ABA Banking Journal - September 2011 - (Page 40)

FEATURE sToRy | Insurance brokerage revival insurance For banks still on the fence about insurance brokerage, the “reviews” have started coming in, and they portray an improving picture By Jim Campbell R ecent headlines have been filled with troubling economic news. GDP growth has slowed and concerns of a double-dip recession have increased. S&P announced the historic downgrade of the U.S. credit rating and the equities markets have been on a wild roller-coaster ride. Add to these concerns a list that includes a troubled housing market, mounting regulatory pressures, and more. It’s enough to give us all a few sleepless nights. But as we press on, can good economic news be found anywhere? There is at least one bright spot. The insurance brokerage industry has faced its own share of challenges over the past few years, but recent trends suggest recovery is underway and likely to continue. Evidence of this recovery is found not only in the industry at large, but also within the results reported by banks. According to the Michael White—Prudential Bank Insurance Fee Income Report, banks generated a record-high level of insurance brokerage income in the first quarter of 2011, beating the previous quarter by more than 10% and beating the first quarter of 2010 by nearly 20%. For banks that are already significant players in insurance, this is good news. But fewer than onein-five banks fall into this category. Despite a high overall bank-insurance participation rate (approximately two-thirds of banks report earning some level of insurance brokerage income), most banks are only fringe participants. In fact, when it comes to insurance, most banks remain undecided. So, for those in the “undecided” camp, is now the time to commit? The following trends suggest it may be. organic growth is returning In 2009, the seemingly impossible happened. Organic growth for insurance agents and brokers turned negative. According to the Reagan Consulting Organic Growth & Profitability Survey, organic growth for privately-held insurance agencies fell from an anemic 1.7% in 2008 to -2.0% in 2009. There were two culprits. One was softness in commercial property and casualty pricing and the second was a contracting economy, the latter causing reduced exposures plus widespread return premiums. By 2010, however, organic growth crept back into positive territory, at 1.9%. More encouraging, the recovery has accelerated in 2011 with growth through the second quarter at 3.3% and projected growth for the year at 4.5%. Although growth has clearly not yet returned to the robust level the industry is waiting for, the trend is positive. A return to negative GDP growth could cause the recent progress to stall. Otherwise, look for organic growth rates for insurance brokers to continue to climb. P&c price softening has eased Supporting the organic growth recovery is an improving pricing environment. Commercial property & casualty premiums rates historically cycle through alternating periods of increases and decreases. Periods of increasing rates, called “hard markets,” provide 40  |  ABA BANKING JOURNAL  |  september 2011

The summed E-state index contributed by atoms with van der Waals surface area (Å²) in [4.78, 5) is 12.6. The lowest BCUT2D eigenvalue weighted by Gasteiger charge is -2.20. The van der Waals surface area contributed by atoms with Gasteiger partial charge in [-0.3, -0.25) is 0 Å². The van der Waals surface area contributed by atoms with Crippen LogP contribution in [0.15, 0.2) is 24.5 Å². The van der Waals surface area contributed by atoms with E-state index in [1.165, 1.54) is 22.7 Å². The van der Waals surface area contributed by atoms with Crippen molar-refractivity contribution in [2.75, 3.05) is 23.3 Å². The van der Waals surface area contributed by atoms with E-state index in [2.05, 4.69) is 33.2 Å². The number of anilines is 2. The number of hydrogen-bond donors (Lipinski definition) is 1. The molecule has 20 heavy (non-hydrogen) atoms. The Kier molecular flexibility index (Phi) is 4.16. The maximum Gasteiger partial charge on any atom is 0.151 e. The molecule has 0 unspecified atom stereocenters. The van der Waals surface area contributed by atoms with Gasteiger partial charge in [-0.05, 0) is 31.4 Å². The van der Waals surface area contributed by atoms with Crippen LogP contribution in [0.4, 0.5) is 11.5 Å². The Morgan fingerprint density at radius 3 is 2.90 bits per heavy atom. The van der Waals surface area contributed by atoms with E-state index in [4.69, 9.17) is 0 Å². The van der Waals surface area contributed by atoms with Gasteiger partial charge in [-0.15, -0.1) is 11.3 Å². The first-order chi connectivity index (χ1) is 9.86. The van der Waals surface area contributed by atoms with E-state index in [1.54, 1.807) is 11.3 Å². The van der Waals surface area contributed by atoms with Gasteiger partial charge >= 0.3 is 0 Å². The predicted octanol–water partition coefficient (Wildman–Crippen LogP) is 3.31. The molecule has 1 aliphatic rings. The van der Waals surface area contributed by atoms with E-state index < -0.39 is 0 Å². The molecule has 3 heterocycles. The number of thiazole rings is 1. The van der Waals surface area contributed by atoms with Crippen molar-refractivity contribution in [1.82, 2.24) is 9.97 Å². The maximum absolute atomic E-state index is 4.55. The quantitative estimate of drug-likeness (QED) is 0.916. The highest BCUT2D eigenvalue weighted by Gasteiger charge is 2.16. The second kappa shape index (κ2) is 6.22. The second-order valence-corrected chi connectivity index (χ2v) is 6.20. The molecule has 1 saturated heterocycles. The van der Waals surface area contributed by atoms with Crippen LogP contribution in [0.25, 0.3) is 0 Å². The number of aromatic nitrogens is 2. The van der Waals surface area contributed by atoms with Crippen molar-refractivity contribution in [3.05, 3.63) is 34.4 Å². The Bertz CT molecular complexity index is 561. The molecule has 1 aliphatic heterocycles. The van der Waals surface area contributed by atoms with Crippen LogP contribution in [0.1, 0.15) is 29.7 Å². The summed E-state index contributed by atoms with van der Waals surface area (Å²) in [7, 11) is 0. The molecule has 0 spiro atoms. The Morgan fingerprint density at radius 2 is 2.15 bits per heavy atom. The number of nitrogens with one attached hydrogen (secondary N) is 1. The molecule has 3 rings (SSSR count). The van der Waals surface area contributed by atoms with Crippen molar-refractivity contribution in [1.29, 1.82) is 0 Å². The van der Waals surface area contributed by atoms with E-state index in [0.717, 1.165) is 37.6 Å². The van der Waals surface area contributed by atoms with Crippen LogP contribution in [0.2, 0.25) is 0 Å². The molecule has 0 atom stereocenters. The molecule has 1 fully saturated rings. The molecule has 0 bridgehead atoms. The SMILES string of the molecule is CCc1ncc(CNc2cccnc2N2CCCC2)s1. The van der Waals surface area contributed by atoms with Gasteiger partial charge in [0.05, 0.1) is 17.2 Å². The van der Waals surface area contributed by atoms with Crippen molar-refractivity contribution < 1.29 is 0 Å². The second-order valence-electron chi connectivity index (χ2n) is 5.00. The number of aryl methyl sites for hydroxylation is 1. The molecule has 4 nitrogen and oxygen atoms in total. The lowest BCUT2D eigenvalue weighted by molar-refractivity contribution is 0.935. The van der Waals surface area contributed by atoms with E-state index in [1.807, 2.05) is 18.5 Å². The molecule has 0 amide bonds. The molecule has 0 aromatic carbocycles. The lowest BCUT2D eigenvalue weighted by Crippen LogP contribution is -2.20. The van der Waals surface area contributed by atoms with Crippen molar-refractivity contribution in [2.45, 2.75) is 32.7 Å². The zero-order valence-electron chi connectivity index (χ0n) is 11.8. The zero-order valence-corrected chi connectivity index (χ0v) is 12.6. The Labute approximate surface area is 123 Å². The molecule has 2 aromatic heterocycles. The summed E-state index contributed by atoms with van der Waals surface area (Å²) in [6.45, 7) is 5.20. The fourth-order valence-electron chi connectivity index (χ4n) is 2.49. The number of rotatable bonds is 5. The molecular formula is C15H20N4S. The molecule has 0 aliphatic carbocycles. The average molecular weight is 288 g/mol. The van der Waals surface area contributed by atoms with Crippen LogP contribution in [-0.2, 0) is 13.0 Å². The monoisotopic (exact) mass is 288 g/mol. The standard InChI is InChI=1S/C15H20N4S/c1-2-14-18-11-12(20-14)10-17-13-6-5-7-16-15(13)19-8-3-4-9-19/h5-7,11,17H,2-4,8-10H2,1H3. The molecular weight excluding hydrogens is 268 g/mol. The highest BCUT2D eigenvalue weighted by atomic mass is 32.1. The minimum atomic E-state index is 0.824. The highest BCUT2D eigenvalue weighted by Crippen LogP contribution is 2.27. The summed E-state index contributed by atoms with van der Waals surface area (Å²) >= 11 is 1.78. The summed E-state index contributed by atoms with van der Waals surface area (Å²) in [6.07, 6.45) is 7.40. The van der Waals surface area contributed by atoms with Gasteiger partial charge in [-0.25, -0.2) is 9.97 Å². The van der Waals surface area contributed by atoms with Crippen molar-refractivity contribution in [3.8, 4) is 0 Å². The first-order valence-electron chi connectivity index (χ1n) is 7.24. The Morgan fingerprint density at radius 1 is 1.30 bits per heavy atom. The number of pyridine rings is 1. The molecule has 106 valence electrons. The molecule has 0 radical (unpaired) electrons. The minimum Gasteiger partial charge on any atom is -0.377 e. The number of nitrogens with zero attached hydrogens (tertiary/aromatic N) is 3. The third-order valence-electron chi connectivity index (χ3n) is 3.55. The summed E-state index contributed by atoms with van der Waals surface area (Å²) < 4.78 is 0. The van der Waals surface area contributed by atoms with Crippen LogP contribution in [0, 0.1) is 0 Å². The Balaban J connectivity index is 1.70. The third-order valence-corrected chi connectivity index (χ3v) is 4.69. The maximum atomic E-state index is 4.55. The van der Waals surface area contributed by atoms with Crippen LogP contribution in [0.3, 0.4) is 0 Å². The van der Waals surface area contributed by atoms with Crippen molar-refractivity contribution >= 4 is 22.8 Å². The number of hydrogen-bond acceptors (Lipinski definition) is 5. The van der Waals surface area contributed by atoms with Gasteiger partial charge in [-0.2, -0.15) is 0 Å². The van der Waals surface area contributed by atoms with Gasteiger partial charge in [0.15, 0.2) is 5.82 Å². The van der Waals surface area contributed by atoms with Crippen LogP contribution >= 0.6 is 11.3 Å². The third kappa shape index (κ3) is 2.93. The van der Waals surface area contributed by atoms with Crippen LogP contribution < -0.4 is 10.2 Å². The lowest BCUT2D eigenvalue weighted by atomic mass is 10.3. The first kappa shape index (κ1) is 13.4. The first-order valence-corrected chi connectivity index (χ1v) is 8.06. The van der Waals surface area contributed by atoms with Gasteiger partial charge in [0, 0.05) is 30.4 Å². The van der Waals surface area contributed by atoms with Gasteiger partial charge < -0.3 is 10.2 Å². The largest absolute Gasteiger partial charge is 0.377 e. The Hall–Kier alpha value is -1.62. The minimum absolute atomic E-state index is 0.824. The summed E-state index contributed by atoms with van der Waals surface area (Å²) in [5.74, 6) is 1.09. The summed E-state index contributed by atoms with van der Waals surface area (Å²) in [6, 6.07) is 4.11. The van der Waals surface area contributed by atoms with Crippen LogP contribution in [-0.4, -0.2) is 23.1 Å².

Table of Contents for the Digital Edition of ABA Banking Journal - September 2011

ABA Banking Journal - September 2011
Contents
Chairman’s View
Editor’s Column
The Economy
Bank Notes
ABA Community Banking
Pass the Aspirin
Tech Topics
Cover Story: Mobile money at stake
Insurance revival
The long and short of annuities
Compliance Inbox
ABA Resources
ABA Annual Convention
First Person

ABA Banking Journal - September 2011

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